REVISED AND EXTENDED 11/21/10
I am sympathetic to those who detest the thought — and intrusiveness — of body scans and pat-downs.
One solution — which has the ring of rationality — is to allow airlines to offer flights with varying degrees of preflight screening, and to price the flights accordingly. But that solution is unworkable; there just aren’t enough flights going to the same place at about the same time to afford the traveler a real choice for any particular trip.
It is evident that travelers are paying the price for political correctness, and that the price is getting too high for a lot of them. In a case like this, I take vociferous opposition by some travelers, together with the outraged outpourings of columnists and editorialists, as evidence that the silent majority is fed up. (See, for example, this, this, and this.) Now, the question is whether there will be enough outrage among members of Congress to put a stop to the foolishness and follow the lead of the Israelis.
On this issue, I blame Geogre W. Bush, who wanted to seem so even-handed toward Muslims that he wouldn’t overrule then-sectrary of transportation Norman Mineta’s anti-profiling policy. Once TSA’s screening policy headed in that direction, a Democrat administration certainly wasn’t about to reverse it.
The answer, it seems to me, is to adopt El Al’s way of doing things:
Passengers are asked to report three hours before departure. All El Al terminals around the world are closely monitored for security. There are plain-clothes agents and fully armed police or military personnel who patrol the premises for explosives, suspicious behavior, and other threats. Inside the terminal, passengers and their baggage are checked by a trained team. El Al security procedures require that all passengers be interviewed individually prior to boarding, allowing El Al staff to identify possible security threats. Passengers will be asked questions about where they are coming from, the reason for their trip, their job or occupation, and whether they have packed their bags themselves. The likelihood of potential terrorists remaining calm under such questioning is believed to be low (see microexpression).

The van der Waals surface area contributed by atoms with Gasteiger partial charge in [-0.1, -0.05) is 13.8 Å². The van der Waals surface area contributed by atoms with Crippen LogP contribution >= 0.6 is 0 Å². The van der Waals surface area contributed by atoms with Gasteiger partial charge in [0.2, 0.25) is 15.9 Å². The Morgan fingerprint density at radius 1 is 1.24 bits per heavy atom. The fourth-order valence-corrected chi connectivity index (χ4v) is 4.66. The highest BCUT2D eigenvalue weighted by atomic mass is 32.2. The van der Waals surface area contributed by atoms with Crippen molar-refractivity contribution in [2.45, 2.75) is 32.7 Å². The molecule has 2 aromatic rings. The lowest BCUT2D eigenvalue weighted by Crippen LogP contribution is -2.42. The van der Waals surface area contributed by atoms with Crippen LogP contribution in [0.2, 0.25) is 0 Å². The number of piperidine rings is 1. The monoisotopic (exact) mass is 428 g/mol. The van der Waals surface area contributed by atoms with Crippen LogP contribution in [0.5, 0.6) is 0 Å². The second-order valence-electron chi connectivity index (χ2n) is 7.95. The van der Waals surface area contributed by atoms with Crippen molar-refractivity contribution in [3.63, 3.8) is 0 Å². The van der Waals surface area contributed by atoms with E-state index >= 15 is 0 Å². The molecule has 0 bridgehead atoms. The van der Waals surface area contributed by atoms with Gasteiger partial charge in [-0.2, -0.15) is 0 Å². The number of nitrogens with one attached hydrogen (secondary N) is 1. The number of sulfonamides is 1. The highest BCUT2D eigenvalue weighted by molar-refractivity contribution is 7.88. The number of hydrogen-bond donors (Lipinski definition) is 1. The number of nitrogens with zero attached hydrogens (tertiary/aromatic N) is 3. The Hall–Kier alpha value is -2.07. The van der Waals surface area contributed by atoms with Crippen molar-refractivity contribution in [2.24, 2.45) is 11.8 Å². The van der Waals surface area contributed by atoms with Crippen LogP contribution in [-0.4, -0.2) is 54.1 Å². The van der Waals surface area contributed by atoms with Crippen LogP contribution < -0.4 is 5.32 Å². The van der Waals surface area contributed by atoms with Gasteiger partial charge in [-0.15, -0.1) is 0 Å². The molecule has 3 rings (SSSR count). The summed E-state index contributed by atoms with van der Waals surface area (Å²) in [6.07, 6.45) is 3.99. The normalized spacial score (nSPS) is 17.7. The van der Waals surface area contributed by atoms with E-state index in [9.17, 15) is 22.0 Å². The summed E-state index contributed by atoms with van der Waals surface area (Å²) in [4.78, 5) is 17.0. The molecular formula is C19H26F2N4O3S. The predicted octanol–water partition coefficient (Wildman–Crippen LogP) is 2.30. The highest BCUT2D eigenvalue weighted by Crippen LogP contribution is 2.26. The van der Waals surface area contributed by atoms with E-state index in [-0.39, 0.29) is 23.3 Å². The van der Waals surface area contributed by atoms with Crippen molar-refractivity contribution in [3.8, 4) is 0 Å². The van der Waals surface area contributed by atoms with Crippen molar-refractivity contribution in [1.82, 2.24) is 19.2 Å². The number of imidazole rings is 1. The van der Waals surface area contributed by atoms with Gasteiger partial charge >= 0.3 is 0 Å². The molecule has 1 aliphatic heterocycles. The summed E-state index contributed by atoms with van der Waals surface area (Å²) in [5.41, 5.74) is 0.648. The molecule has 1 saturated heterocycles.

At the check-in counter, passengers’ passports and tickets are closely examined. A ticket without a sticker from the security checkers will not be accepted. At passport control passengers’ names are checked against information from the FBI, Canadian Security Intelligence Service (CSIS), Scotland Yard, Shin Bet, and Interpol databases. Luggage is screened and sometimes hand searched. In addition, bags are put through a decompression chamber simulating pressures during flight that could trigger explosives. El Al is the only airline in the world that passes all luggage through such a chamber. Even at overseas airports, El Al security agents conduct all luggage searches personally, even if they are supervised by government or private security firms.
Critics of El Al note that its security checks on passengers include racial profiling and have argued that such profiling is unfair, irrational, and degrading to those subject to such screening. Supporters of El Al argue that there is nothing inherently racist about passenger profiling and that special scrutiny of Muslims may often be necessary for security purposes.
The alternative — which, I gather, libertarian purists would prefer — is to drop screening altogether because, after all, how much risk is there, really? Well, libertarian purists are the kind of people who would have us disarm because, after all, no one is threatening to invade the country, right?
When I get on an airplane, everyone else on that plan (except my wife) is a potential threat to me. I am willing to put up with security measures of the right kind. I am not willing to put up with unnecessarily intrusive measures, which are inflicted on me and most of my fellow travelers simply because “our” government refuses to focus on the source of the threat.